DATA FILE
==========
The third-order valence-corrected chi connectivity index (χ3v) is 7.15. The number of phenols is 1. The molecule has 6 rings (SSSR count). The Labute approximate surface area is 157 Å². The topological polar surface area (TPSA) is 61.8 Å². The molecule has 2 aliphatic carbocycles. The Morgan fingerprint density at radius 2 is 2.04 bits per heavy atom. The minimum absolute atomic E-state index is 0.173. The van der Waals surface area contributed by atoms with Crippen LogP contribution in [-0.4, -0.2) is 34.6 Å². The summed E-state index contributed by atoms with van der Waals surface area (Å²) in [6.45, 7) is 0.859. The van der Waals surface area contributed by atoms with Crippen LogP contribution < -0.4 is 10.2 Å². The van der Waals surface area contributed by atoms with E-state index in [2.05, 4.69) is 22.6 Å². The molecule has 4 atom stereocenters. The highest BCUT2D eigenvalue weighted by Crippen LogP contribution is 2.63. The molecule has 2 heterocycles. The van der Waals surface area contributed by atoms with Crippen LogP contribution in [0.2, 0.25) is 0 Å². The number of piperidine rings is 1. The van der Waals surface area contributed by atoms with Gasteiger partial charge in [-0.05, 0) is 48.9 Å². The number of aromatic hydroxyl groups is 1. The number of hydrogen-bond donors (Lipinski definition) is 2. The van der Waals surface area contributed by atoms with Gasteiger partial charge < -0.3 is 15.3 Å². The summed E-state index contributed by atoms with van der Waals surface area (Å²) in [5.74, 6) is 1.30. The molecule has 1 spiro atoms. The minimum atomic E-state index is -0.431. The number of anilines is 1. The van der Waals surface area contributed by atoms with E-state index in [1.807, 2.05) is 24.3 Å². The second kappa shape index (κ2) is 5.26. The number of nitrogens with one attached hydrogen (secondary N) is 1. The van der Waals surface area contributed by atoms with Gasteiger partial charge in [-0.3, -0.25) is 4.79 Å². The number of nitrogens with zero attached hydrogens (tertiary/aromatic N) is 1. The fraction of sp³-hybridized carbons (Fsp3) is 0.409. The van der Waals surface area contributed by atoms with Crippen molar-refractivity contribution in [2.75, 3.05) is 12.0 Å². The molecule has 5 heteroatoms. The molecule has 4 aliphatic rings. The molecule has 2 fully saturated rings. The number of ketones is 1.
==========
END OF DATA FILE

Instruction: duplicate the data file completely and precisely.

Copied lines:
The third-order valence-corrected chi connectivity index (χ3v) is 7.15. The number of phenols is 1. The molecule has 6 rings (SSSR count). The Labute approximate surface area is 157 Å². The topological polar surface area (TPSA) is 61.8 Å². The molecule has 2 aliphatic carbocycles. The Morgan fingerprint density at radius 2 is 2.04 bits per heavy atom. The minimum absolute atomic E-state index is 0.173. The van der Waals surface area contributed by atoms with Crippen LogP contribution in [-0.4, -0.2) is 34.6 Å². The summed E-state index contributed by atoms with van der Waals surface area (Å²) in [6.45, 7) is 0.859. The van der Waals surface area contributed by atoms with Crippen LogP contribution < -0.4 is 10.2 Å². The van der Waals surface area contributed by atoms with E-state index in [2.05, 4.69) is 22.6 Å². The molecule has 4 atom stereocenters. The highest BCUT2D eigenvalue weighted by Crippen LogP contribution is 2.63. The molecule has 2 heterocycles. The van der Waals surface area contributed by atoms with Crippen LogP contribution in [0.2, 0.25) is 0 Å². The number of piperidine rings is 1. The van der Waals surface area contributed by atoms with Gasteiger partial charge in [-0.05, 0) is 48.9 Å². The number of aromatic hydroxyl groups is 1. The number of hydrogen-bond donors (Lipinski definition) is 2. The van der Waals surface area contributed by atoms with Gasteiger partial charge < -0.3 is 15.3 Å². The summed E-state index contributed by atoms with van der Waals surface area (Å²) in [5.74, 6) is 1.30. The molecule has 1 spiro atoms. The minimum atomic E-state index is -0.431. The number of anilines is 1. The van der Waals surface area contributed by atoms with E-state index in [1.807, 2.05) is 24.3 Å². The second kappa shape index (κ2) is 5.26. The number of nitrogens with one attached hydrogen (secondary N) is 1. The van der Waals surface area contributed by atoms with Gasteiger partial charge in [-0.3, -0.25) is 4.79 Å². The number of nitrogens with zero attached hydrogens (tertiary/aromatic N) is 1. The fraction of sp³-hybridized carbons (Fsp3) is 0.409. The van der Waals surface area contributed by atoms with Crippen molar-refractivity contribution in [2.75, 3.05) is 12.0 Å². The molecule has 5 heteroatoms. The molecule has 4 aliphatic rings. The molecule has 2 fully saturated rings. The number of ketones is 1.